I would recommend it only to those that can handle a good amount of technical jargon and presentation. The book had interesting points, but I often got lost and had to rewind due to my brain tuning out the technical speak. Additionally, even though this book was raved about in a trusted book club, I don't understand what all the commotion was about. Maybe most of the information just wasn't new to me.
The concepts were mostly easy to follow, but only because I have a background in neurobiology and psychology. The concepts were too technical for the general population, and for those that are not detail oriented.
No. I don't know what else the author would tell us, and whatever he did try to say would likely be too technical. I.e. information is often less compelling if it's not delivered well. I doubt that the author would deliver well additional information in a follow-up book.
The history seems good but the narrator didn't let me finish the book. I'll try some Redbull before listening this book again.
The book offers an interesting view into how we find happiness and gives you something to think about.
Haidt has done some really interesting research and the book has some real gems that, but be aware of the lens through which Haidt perceives the world. In the first half of the book he uses political examples that would have one thinking that all hypocrisy and demonization in the United States comes from the political right. Towards the end of the book he acknowledges that he is politically liberal and goes on to summarize that the politcal right in the U.S. is better at holding community together while the left is better at standing up for the individual. Haidt would benefit from getting out of his ivory tower and seeing that there is a world where the exact opposite argument could be made more cogently.
His lens is shared by many of our academic institutions and one can only wonder what people will think of our age when they look back in 50 or 100 years and wonder how it was that we didn't use the knowledge at our fingertips more productively. Considering how much I otherwise enjoyed this book, it was disappointing that Haidt's bias and blind spots threw into question the book's broader credibility.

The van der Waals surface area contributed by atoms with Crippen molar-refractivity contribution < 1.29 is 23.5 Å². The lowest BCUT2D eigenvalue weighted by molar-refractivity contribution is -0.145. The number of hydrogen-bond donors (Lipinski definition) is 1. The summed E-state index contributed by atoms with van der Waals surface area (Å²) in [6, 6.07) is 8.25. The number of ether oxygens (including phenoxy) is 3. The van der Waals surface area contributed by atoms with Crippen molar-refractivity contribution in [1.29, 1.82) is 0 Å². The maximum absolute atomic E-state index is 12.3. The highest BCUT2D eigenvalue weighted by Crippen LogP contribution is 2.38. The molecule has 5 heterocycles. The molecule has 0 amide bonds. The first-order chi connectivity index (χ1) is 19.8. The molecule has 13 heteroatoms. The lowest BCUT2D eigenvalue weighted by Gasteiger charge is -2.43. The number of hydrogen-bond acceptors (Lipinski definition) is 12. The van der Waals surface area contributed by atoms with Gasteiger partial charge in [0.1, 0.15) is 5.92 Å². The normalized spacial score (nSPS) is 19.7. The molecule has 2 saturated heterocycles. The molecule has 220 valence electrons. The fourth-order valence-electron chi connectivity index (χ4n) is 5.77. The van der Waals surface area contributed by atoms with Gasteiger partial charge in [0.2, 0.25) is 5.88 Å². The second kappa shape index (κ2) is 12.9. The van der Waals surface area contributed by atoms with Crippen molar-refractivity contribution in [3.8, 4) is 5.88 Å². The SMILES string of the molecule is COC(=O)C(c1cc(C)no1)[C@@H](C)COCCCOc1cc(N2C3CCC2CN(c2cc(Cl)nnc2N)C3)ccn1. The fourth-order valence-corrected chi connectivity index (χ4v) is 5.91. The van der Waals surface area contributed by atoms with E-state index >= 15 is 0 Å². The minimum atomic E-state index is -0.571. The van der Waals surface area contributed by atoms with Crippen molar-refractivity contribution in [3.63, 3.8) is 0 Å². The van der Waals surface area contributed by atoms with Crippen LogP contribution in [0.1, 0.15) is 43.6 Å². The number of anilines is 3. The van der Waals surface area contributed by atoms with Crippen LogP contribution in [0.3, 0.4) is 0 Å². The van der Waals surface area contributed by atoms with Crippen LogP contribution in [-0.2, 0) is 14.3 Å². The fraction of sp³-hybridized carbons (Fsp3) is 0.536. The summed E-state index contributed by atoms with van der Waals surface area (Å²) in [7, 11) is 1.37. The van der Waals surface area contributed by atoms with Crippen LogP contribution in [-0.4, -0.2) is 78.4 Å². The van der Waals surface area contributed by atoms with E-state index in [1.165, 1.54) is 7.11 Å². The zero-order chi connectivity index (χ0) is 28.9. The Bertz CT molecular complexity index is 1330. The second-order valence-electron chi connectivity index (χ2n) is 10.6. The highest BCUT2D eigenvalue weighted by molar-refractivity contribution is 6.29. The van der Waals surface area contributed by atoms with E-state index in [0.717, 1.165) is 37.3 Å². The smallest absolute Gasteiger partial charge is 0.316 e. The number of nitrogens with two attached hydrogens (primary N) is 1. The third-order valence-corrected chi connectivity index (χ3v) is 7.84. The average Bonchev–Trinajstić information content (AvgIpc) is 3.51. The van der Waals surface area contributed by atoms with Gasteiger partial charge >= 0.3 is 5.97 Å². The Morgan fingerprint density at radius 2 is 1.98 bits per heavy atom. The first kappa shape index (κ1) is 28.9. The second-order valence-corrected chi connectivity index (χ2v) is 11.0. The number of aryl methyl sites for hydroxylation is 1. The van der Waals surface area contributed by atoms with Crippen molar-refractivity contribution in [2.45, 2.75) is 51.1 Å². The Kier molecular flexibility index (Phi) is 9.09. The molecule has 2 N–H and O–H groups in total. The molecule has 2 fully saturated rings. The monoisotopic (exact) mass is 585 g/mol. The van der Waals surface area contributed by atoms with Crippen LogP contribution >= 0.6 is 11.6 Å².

Yes and I do. Anyone who can call themselves a Jewish atheist is my kind of guy. But seriously, if you are tired of New Age invocations to find yourself as though you'd lost yourself somewhere, then this is for you. Grounded, solid, knowledgable, humorous, compassionate and he doesn't preach or invite you to feel part of a bigger anything. This is a book that should be read (or heard) by anyone, irrespective of whether they feel they have something to learn about the human condition, especially if they think they have nothing to learn about the human condition. And if your religious or ascribe to a force out there, don't read this, you might be tempted to finally accept that it is you.
Hmm, that's a little harder to comment on. I am Australian and he definitely sounds like the American equivalent of someone trying to speak with a plumb in their mouth. At first, I thought he was completely the wrong reader because one had the feeling that he didn't empathise with the content but I got over this and now quite like his voice. Not a big issue.
To get on with it, stop fussing so much, stop blaming and tearing what little hair I have left out. To accept my humanity and I mean the fact that I am an animal who walks upright and has being telling himself that what goes on in my head is beyond me. It isn't.
Yes, get this into schools ASAP